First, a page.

Incidentally, it is possible to control only sound in accordance with a program control code. In this case, a video game apparatus for generating, and supplying to a display, an image signal to display a player object existing on a land object in a virtual three dimensional space by processing image data for the player object and land object according to a program, and further supplying a sound signal to a sound output means by processing sound data according to a program, the video game apparatus comprises: a player object image data generating means for generating player object image data to display a player object; and a land object image data generating means for generating land object image data to display a land object; wherein the land object image data includes a program control code; the video game apparatus further comprising a program control code detecting means to detect the program control code in relation to a position of the player object, and a sound changing means to cause the sound signal to change according to the program control code detected.

Also, the video game apparatus generally uses a memory medium to previously memorizes a game program or image data. A memory medium according to the present invention is applicable to a video game apparatus for generating, and supplying to a display, an image signal to display a player object existing on a land object in a virtual three dimensional space by processing image data for the player object and the land object according to a program, and memorized with a program to be processed by an information processing means included in the video game apparatus, the memory medium comprising: a player object image data generating program to generate player object image data for displaying a player object; and a land object image data generating program for generating land object image data to display a land object; wherein the land object image data includes a program control code; and further comprising a program control code detecting program for detecting the program control code in relation to a position of the player object, and an image changing program for causing the image signal to change depending upon the program control code detected.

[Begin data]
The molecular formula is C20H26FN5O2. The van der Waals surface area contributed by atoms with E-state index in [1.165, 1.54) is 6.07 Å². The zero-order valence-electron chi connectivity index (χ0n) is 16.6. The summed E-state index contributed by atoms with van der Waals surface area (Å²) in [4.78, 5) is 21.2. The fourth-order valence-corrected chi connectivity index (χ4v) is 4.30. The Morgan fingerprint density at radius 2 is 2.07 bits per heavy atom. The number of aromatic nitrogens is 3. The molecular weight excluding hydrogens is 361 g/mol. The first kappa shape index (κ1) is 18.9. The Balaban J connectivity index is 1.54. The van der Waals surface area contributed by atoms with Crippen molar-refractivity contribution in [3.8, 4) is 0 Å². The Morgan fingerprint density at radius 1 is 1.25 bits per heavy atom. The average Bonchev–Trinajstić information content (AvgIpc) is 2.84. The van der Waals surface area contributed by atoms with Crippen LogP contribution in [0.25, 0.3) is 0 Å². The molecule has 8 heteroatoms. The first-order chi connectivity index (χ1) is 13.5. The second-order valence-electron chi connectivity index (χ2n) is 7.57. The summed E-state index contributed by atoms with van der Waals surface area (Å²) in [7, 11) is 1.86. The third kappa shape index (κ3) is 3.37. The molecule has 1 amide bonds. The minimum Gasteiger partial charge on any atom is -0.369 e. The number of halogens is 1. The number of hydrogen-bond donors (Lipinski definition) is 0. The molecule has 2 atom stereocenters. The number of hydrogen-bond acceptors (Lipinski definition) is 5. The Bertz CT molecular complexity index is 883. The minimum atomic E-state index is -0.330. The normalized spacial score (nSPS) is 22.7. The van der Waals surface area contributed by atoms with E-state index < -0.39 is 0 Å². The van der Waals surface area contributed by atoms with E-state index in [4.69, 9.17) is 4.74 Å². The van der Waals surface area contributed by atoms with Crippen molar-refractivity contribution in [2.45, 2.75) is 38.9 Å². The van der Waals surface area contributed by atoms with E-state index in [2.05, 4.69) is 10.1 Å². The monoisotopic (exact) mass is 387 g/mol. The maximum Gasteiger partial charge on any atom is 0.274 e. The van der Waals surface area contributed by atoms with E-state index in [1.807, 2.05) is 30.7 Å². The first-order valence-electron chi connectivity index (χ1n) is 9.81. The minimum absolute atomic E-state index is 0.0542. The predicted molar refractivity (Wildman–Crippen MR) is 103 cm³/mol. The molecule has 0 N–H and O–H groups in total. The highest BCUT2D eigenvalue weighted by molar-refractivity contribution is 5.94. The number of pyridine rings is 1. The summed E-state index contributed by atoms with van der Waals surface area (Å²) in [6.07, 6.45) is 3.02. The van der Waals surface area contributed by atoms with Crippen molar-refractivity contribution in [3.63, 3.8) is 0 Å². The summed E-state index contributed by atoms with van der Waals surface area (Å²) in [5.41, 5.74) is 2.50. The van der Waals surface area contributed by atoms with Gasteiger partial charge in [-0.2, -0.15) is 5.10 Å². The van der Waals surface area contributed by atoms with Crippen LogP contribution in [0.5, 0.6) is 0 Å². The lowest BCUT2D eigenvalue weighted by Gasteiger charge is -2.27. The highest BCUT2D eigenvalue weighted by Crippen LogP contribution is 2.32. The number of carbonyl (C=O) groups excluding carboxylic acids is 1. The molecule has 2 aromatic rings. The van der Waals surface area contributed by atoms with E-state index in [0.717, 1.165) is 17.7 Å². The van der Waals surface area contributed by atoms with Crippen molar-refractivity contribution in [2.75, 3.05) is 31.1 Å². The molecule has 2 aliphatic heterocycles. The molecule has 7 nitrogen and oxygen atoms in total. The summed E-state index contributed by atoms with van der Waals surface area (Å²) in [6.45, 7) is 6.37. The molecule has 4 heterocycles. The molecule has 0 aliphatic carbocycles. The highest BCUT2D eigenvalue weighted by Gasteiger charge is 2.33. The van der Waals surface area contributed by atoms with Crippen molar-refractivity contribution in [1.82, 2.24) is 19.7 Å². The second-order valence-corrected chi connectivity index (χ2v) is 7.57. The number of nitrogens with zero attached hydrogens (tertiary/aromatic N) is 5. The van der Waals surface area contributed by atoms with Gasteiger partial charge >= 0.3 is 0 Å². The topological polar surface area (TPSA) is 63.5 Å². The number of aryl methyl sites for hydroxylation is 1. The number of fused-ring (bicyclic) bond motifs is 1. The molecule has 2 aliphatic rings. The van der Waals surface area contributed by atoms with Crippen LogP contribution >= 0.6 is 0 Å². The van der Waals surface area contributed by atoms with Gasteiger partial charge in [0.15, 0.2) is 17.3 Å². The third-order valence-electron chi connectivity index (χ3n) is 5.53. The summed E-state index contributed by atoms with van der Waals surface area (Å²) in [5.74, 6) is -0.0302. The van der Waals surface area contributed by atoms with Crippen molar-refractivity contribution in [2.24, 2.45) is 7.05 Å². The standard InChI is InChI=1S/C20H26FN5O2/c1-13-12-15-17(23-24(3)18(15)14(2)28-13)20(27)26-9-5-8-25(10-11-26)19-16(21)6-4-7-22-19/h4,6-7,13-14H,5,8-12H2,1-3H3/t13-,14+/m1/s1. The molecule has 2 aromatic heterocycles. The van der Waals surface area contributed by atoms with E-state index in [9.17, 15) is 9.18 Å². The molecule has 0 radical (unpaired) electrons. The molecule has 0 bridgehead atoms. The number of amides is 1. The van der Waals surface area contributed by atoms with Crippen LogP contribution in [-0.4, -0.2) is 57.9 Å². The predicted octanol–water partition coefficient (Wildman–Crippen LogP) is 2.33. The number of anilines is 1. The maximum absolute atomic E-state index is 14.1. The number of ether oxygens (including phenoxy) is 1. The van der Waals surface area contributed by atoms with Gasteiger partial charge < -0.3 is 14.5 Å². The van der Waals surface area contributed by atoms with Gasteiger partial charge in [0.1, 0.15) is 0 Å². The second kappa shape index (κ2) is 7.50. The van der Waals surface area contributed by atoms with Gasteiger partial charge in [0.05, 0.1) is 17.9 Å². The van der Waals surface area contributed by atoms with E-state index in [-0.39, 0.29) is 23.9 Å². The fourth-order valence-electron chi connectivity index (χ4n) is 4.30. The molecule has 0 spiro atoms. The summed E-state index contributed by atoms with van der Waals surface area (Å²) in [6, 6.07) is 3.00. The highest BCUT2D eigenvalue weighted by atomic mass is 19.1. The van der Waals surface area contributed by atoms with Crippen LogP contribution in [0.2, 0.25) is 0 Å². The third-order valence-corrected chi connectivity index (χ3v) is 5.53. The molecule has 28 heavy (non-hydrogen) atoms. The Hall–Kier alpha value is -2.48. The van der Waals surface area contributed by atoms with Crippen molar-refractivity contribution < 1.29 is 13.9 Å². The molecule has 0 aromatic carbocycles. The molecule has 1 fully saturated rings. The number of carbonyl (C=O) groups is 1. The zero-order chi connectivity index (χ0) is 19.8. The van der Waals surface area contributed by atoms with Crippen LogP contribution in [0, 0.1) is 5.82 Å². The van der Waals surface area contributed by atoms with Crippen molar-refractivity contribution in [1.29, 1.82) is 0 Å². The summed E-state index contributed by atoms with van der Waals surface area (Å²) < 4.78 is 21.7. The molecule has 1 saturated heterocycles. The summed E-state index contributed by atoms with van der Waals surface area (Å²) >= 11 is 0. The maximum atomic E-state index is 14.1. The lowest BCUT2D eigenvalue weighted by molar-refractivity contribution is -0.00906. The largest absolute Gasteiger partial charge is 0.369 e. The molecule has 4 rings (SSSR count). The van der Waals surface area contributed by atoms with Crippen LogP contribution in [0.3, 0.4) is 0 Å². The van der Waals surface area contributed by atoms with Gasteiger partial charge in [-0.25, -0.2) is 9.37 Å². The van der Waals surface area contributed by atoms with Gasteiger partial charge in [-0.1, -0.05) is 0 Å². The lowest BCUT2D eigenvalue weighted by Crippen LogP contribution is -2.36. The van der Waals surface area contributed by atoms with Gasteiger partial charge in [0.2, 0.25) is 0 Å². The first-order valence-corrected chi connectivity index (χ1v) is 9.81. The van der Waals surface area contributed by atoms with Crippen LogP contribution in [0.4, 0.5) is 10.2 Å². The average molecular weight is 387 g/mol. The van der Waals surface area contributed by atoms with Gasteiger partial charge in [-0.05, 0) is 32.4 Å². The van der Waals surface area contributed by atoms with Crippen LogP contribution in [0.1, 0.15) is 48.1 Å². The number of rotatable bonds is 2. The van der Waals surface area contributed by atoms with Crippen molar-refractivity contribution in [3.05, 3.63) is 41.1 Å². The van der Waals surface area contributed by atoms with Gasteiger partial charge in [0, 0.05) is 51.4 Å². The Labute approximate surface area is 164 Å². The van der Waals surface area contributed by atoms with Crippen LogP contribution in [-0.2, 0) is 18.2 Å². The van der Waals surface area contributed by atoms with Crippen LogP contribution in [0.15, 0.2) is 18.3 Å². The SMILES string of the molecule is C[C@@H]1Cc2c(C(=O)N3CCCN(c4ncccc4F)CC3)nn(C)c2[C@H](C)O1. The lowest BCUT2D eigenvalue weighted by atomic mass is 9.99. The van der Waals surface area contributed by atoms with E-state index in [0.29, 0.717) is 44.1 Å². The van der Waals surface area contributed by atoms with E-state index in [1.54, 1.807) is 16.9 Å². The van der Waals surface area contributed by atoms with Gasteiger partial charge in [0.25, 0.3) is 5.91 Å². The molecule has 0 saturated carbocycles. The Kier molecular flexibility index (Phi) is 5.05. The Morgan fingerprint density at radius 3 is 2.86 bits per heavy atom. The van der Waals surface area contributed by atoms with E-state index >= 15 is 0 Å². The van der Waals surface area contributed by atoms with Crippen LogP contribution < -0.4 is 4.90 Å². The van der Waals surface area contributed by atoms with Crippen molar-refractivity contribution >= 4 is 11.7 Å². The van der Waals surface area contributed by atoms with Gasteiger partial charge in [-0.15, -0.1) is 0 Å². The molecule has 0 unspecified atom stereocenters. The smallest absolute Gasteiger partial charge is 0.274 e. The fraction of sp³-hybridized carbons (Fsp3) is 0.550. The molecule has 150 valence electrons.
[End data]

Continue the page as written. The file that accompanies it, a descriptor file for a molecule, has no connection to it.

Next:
The game program memory medium is formed with an image data area. The image data area is memorized with player object data and land object data. The player object data includes polygon data to represent a shape and animation data to represent an action state. The land object data includes polygon data to represent a shape, and attribute data. This attribute data includes a program control code including an action code, a camera code and a sound code. The game memory medium further includes a program to process image data. The video game apparatus puts forward a game according to the image data and programs, while taking into consideration as required controller data from the controller. In response, on a display screen is displayed a game image having a player object existing on a land object in a virtual three dimensional space.

When the player object approaches or exists on a relevant land object, a program control code contained in the land object image data is detected by a detecting means. Accordingly, the image changing means, which is different from a usual program, controls an action of the player object or a virtual camera.

Where an action code is contained in the land object data representative of a land object at or in the vicinity of which the player object is existing, the action code is detected by an action code detecting means (action code detecting program). The animation data output means (animation data output program) output such animation data as to cause the player object to make an action in accordance with the detected action code. It is therefore possible for the player object to automatically perform an optimal action in compliance with the detected action code.

Specifically, when the land object is a hollow or hole and the action code is “jump”, the animation output means (animation data output means) outputs animation data to cause the player object to make an action of jumping across the hollow or hole.

When the player object is moving according to a direction instructing means on the controller, the moving speed detecting means (moving speed detecting program) detects a moving speed of the player object while the jump distance detecting means (jump distance detecting program) calculates a jump distance of the player object. In this case, the animation data output means (animation data output program) outputs animation data to cause the player object to make a jump action depending upon the jump distance.

When the lad object is a wall surface and the action code is “climb”, the animation data output means (animation data output program) outputs animation data to cause the player object to climb a wall surface.

If a wall surface height is calculated by a wall surface height calculating means (wall height detecting program), it is determined under which range of 0<H≦25, 25<H≦50, 50<H≦100 or 100<H≦150 the wall surface height (H) falls. The animation data output means (animation data output program) outputs animation data to cause an optimal action for the wall surface height.